"If you don't start with a visioning process or brainstorming to give you a strategy, it'll just kind of be left to happenstance on how things turn over," he said. "Right now, it's not what anybody really wants as a citizen, I think."
Critics of College Avenue list gas stations, strip clubs, sex shops and used car lots among its detriments. That doesn't offend Sheldon Vinson, who gets a daily view of the road from Parker Motor Company's panel-length windows.
Vinson said he wouldn't want used car lots lining the corridor entirely, either. He welcomed improvements such as wider sidewalks and better lighting but wondered if such measures might raise the cost of doing business, driving redevelopment to other parts of town.
"You're putting some new stuff mixed in with a bunch of old stuff," Vinson said. "Until you get rid of all the old stuff, it's like putting glitter on a pig -- it's just not going to work."
Concern over the future of College Avenue is nothing new. When the Goff-McNair showroom opened north of Dickson Street in 1948, residents predicted the end of College Avenue as they knew it, according to Tony Wappel and Dennis Garrison's book On the Avenue: An Illustrated History of Fayetteville's U.S. Highway 71B.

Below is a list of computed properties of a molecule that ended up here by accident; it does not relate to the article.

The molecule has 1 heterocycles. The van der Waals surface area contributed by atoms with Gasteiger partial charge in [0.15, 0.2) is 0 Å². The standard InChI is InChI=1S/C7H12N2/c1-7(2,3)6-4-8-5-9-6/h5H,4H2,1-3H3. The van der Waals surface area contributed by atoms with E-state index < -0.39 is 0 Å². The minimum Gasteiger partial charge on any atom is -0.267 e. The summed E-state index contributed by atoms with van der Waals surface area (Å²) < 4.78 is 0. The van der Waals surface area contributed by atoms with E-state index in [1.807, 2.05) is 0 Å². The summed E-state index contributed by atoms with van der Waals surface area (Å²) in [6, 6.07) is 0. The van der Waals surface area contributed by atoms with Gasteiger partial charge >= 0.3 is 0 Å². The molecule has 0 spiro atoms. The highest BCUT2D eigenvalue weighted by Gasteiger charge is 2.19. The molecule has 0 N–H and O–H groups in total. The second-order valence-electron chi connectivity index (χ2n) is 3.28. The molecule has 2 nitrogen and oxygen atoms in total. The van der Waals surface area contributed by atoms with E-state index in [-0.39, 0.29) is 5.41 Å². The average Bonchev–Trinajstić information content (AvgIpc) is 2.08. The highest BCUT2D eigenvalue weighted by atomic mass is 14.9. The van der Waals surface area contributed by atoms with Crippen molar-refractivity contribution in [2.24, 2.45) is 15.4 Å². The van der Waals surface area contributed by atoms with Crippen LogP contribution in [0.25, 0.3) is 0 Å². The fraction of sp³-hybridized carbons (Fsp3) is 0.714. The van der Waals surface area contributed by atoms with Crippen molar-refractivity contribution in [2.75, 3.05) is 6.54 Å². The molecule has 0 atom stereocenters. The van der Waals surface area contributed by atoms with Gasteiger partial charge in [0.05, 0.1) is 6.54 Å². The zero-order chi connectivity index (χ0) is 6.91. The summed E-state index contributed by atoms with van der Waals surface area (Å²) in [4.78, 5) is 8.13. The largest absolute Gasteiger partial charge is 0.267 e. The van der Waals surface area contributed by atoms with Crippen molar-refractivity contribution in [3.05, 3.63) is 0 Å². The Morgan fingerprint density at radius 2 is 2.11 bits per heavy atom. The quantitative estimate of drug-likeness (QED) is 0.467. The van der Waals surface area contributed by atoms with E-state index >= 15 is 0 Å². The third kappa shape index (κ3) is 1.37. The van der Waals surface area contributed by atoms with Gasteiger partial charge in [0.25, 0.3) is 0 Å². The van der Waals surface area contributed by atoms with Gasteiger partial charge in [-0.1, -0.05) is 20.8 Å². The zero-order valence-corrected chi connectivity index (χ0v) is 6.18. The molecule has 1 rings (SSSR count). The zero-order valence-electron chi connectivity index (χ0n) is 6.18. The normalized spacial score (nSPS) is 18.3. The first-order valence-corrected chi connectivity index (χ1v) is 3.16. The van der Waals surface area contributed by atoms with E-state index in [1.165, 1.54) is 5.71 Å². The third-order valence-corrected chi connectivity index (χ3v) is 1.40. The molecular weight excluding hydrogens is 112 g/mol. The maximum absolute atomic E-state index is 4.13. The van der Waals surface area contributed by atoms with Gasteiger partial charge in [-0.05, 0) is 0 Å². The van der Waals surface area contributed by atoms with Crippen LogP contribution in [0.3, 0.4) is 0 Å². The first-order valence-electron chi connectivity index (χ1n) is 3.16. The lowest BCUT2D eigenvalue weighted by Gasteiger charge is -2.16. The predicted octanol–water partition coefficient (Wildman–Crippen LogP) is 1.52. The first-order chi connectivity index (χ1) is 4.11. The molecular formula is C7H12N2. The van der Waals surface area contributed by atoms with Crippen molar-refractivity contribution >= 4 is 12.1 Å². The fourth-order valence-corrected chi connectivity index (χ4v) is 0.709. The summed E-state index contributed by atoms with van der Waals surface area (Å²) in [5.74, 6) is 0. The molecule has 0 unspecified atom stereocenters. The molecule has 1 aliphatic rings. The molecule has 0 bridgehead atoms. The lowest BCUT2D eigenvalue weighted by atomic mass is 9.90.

They weren't wrong. Over time, businesses started replacing homes along the arterial. State crews widened the road from two to five lanes beginning in the 1970s. What once was farmland became the city's busiest intersection at Joyce Boulevard.
Michael and Betsy Pugh opened Weathered Goods Handcrafted Furniture at 1904 N. College Ave. about a year ago. The couple welcomed the idea of bringing a Main Street vibe to the highway.
The two are living examples of the potential for mixed-use development. They live in a 1920s-era house right behind the shop.
The concept could work for the rest of corridor as well, they said.
"We bought this property, and we're invested in this space," Michael Pugh said.
City staff anticipate working on the plan with the consultant for the majority of the year. The Planning Commission and City Council will approve the final proposal.
NW News on 01/22/2018
Print Headline: Plans ahead for College Avenue